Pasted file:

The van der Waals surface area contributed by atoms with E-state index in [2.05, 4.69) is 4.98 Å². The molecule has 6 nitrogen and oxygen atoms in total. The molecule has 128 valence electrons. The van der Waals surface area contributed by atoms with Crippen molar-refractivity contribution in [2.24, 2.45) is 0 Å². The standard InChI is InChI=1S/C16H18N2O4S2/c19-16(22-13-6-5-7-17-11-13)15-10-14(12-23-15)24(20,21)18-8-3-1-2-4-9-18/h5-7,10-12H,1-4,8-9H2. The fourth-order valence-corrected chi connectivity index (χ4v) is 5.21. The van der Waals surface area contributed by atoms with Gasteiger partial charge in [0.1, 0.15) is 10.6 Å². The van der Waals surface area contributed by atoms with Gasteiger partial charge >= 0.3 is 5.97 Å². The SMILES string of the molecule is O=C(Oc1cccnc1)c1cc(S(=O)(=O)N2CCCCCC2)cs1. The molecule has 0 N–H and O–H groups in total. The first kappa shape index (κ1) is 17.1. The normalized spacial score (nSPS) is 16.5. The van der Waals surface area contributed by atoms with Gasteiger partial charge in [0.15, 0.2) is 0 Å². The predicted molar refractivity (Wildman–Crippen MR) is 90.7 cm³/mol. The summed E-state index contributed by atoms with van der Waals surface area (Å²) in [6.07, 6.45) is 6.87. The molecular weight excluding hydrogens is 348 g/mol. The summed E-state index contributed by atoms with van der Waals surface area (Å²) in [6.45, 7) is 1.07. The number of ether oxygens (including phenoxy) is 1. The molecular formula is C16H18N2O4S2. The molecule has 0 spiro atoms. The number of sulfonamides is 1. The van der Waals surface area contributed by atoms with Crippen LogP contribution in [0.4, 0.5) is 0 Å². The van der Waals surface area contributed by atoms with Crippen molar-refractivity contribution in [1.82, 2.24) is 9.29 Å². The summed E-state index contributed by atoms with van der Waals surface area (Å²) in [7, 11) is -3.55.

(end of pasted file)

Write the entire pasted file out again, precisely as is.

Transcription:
The van der Waals surface area contributed by atoms with E-state index in [2.05, 4.69) is 4.98 Å². The molecule has 6 nitrogen and oxygen atoms in total. The molecule has 128 valence electrons. The van der Waals surface area contributed by atoms with Crippen molar-refractivity contribution in [2.24, 2.45) is 0 Å². The standard InChI is InChI=1S/C16H18N2O4S2/c19-16(22-13-6-5-7-17-11-13)15-10-14(12-23-15)24(20,21)18-8-3-1-2-4-9-18/h5-7,10-12H,1-4,8-9H2. The fourth-order valence-corrected chi connectivity index (χ4v) is 5.21. The van der Waals surface area contributed by atoms with Gasteiger partial charge in [0.1, 0.15) is 10.6 Å². The van der Waals surface area contributed by atoms with Gasteiger partial charge >= 0.3 is 5.97 Å². The SMILES string of the molecule is O=C(Oc1cccnc1)c1cc(S(=O)(=O)N2CCCCCC2)cs1. The molecule has 0 N–H and O–H groups in total. The first kappa shape index (κ1) is 17.1. The normalized spacial score (nSPS) is 16.5. The van der Waals surface area contributed by atoms with Gasteiger partial charge in [0.15, 0.2) is 0 Å². The predicted molar refractivity (Wildman–Crippen MR) is 90.7 cm³/mol. The summed E-state index contributed by atoms with van der Waals surface area (Å²) in [6.07, 6.45) is 6.87. The molecular weight excluding hydrogens is 348 g/mol. The summed E-state index contributed by atoms with van der Waals surface area (Å²) in [6.45, 7) is 1.07. The number of ether oxygens (including phenoxy) is 1. The molecular formula is C16H18N2O4S2. The molecule has 0 spiro atoms. The number of sulfonamides is 1. The van der Waals surface area contributed by atoms with Crippen LogP contribution in [0.4, 0.5) is 0 Å². The van der Waals surface area contributed by atoms with Crippen molar-refractivity contribution in [1.82, 2.24) is 9.29 Å². The summed E-state index contributed by atoms with van der Waals surface area (Å²) in [7, 11) is -3.55.